If you had asked me, this time last year, if I wanted to move back to a rural area, I would have laughed in your face. I sit here, a year later, in a small town in northern Michigan in a high school with less than 240 students, surrounded by woods and farmland.
My name is Andrew Jason and I’m a 1st year, college adviser at Hesperia High School in Hesperia, Michigan.
I’m originally from a small town about an hour away from where I currently serve. It was certainly not an expected choice of mine, to come back to rural West Michigan. The whole time in college, I assumed I would stay in Lansing, or move to another city, like Chicago or New York.
To many, living and serving in a rural area may not sound appealing. As a young, recent college graduate, typically you want to continue to be around people your age, and to be right in the center of the hustle and bustle of a large city, starting on a lucrative career pathway. Lots of my friends and peers from MSU graduated and moved to Chicago, New York, or Detroit. The nearest “large” city (Muskegon) to me is 45 minutes away.
Our entire district is in one building that is smaller than many high schools. Elementary, middle, and high school are all connected, not that far off from school houses in the past. This means that this school is the center of most of the community activity in Hesperia, everyone knows everyone and is connected to each other for better or for worse.
Living here, I live at a much different pace than what I did in college. Life is slower around here, we take our time out here. Time is spent recounting a weekend filled with a fishing trip or a good hunt. I’m not spending my time going out, eating interesting food, or going to interesting events. I don’t have internet in my home, so I mostly find ways to be outside or read more than I did in college.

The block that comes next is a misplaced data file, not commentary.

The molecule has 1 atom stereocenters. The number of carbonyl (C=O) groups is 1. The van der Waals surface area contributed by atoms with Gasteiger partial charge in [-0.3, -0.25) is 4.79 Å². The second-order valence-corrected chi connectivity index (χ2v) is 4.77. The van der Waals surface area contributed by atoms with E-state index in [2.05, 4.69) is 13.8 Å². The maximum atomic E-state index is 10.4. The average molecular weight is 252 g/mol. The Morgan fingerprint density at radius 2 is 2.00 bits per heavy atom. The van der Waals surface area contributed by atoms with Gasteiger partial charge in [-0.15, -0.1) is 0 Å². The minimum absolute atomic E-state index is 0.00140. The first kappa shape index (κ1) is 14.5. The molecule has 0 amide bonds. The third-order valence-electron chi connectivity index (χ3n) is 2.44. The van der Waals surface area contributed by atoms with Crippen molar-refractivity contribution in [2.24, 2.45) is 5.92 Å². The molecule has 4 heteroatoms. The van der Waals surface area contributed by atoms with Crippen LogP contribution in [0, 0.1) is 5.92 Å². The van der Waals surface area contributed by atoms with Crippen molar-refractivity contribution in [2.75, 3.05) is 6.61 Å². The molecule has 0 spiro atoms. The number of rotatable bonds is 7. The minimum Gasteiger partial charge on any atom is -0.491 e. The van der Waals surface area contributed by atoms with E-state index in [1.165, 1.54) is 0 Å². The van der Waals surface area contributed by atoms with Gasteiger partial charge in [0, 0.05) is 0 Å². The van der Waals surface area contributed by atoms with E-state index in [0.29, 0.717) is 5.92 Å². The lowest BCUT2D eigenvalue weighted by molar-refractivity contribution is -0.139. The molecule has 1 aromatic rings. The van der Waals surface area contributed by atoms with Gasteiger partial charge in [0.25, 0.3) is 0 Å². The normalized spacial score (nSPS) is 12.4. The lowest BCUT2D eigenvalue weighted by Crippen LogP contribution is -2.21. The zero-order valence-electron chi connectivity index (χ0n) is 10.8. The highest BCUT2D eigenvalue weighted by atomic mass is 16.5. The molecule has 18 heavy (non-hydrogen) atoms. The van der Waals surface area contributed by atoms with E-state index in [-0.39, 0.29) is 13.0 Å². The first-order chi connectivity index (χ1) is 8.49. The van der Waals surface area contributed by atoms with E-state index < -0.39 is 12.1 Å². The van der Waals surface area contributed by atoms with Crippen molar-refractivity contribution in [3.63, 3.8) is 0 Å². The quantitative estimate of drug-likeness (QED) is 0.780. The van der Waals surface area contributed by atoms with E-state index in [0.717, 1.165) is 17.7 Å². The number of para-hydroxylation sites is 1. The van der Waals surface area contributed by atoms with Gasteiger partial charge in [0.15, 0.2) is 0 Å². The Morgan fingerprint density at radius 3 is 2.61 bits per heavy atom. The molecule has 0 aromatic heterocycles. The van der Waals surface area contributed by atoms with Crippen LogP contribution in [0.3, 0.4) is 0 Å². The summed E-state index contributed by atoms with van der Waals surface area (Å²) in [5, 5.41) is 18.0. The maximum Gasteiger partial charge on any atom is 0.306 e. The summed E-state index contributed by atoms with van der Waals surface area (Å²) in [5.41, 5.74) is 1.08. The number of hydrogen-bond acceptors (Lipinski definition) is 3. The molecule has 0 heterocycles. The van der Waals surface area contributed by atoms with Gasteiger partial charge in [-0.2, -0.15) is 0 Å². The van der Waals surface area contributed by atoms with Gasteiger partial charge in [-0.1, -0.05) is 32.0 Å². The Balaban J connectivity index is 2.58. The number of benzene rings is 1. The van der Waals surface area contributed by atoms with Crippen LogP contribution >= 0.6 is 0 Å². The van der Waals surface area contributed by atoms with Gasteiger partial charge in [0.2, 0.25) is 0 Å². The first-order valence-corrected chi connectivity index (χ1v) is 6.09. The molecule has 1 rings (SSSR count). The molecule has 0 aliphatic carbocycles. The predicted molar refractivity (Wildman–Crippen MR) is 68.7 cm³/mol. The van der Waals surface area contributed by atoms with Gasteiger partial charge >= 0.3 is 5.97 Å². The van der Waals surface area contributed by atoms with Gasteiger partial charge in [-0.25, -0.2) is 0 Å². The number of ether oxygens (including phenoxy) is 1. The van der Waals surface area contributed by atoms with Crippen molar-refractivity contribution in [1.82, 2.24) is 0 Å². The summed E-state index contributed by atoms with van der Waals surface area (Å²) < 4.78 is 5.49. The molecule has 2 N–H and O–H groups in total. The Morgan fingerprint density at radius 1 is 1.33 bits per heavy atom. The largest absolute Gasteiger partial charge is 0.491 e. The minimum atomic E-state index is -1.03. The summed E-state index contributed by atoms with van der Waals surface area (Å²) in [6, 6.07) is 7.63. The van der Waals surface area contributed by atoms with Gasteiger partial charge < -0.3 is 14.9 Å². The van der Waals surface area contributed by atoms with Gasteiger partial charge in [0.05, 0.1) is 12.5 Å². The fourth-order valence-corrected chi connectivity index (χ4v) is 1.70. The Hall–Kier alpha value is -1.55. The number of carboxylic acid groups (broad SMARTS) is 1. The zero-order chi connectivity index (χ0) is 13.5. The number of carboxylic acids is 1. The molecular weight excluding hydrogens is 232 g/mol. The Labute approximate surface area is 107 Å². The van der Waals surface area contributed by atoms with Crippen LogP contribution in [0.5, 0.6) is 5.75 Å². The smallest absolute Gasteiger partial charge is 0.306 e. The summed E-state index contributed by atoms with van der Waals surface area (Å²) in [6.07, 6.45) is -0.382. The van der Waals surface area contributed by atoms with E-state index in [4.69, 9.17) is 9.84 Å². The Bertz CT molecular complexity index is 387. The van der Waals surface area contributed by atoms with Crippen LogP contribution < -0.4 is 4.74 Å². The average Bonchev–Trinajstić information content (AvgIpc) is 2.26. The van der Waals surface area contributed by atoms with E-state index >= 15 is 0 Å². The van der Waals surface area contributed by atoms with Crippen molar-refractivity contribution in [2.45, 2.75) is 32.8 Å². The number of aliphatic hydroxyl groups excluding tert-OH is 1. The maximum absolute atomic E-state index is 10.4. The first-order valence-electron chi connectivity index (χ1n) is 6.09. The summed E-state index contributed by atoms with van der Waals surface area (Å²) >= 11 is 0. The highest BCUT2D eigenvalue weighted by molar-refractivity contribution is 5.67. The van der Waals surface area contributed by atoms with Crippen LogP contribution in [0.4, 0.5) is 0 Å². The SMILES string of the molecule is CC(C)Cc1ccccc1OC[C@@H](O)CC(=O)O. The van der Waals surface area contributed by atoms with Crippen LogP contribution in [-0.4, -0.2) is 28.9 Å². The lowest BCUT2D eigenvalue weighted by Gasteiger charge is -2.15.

Admittedly, there are not that many people my age out here, and I do look, sometimes enviously, at my friends social media feeds of their lives in exciting places, and I sometimes wish I could live closer to them and see them more. But one important thing I have learned, among the many, after taking this position is that practicing humility is important. Our founder and CEO of the National College Advising Corps, Dr. Nicole Hurd, tells us that advisers should practice two things before all else, grace and humility.
These are humble surroundings, and they have caused me to reflect more on humility and what it means to serve here. When I was making my decision to come back to a rural area to serve high school students, I kept thinking about how confused I was my senior year of high school, and the culture shock of going to a university that was so far removed from my experience in high school. I still have younger siblings in school who will eventually be making decisions about post-secondary pathways for themselves. There’s a lot of emotion behind the fact that when that time comes, I will be there to help them. That I have set a tone and example for them, a pathway that they can now see for themselves. My brother will be applying to colleges and filling out his FAFSA this fall. I plan on taking him on college visits, ensuring he makes a choice that best fits who he is as a person and his goals for the future.
I’m so proud of being able to be there for my siblings, but why should my family be the only ones who benefit from the help of having someone there to guide them? If I can be an older sibling example for other students, students who, like I was, are unsure of how to take the next step, unsure of what they need to do with no clear guides or examples, then I want to be that example.
This is about service, and it isn’t hip, trendy, or well-paying, but it is tremendously important. More important than me and what I want. This is about opportunity for students in low-income areas and creating a pathway for them that will give them a better life for themselves and their family.
Mr. Jason with Freshman at Hesperia High School
It is a humbling but welcome experience, to relive that high school space of uncertainty. It is humbling to hear my student’s stories and help them process what it is they want out of life, their concerns and misgivings.
I don’t always know what’s best for my students, I repeat often that I am no expert. But by accepting the fact, but trusting we can find a way forward, we create our solutions together. I certainly couldn’t predict how much I would gain from coming back to a rural area, but it has been such a powerful experience that I know has benefited me, and I know that many of the students that we all serve in the Advising Corps, are also benefiting just as much from all of our decisions to stay humble and to serve.